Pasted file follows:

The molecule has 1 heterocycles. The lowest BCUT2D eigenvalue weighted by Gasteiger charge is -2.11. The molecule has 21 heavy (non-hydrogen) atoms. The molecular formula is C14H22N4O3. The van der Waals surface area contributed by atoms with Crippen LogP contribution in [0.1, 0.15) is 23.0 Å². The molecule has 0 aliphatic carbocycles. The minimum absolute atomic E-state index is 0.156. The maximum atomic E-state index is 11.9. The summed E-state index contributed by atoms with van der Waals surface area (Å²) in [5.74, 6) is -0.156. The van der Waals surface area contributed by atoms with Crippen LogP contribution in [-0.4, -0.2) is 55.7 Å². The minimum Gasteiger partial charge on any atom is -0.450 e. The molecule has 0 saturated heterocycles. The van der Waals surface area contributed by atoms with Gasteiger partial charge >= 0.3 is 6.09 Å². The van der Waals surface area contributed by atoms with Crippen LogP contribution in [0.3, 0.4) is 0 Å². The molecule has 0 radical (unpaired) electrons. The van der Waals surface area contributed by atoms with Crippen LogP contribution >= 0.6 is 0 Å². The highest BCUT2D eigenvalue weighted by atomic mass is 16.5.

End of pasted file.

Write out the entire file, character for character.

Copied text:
The molecule has 1 heterocycles. The lowest BCUT2D eigenvalue weighted by Gasteiger charge is -2.11. The molecule has 21 heavy (non-hydrogen) atoms. The molecular formula is C14H22N4O3. The van der Waals surface area contributed by atoms with Crippen LogP contribution in [0.1, 0.15) is 23.0 Å². The molecule has 0 aliphatic carbocycles. The minimum absolute atomic E-state index is 0.156. The maximum atomic E-state index is 11.9. The summed E-state index contributed by atoms with van der Waals surface area (Å²) in [5.74, 6) is -0.156. The van der Waals surface area contributed by atoms with Crippen LogP contribution in [-0.4, -0.2) is 55.7 Å². The minimum Gasteiger partial charge on any atom is -0.450 e. The molecule has 0 saturated heterocycles. The van der Waals surface area contributed by atoms with Gasteiger partial charge >= 0.3 is 6.09 Å². The van der Waals surface area contributed by atoms with Crippen LogP contribution in [0.3, 0.4) is 0 Å². The molecule has 0 radical (unpaired) electrons. The van der Waals surface area contributed by atoms with Crippen LogP contribution >= 0.6 is 0 Å². The highest BCUT2D eigenvalue weighted by atomic mass is 16.5.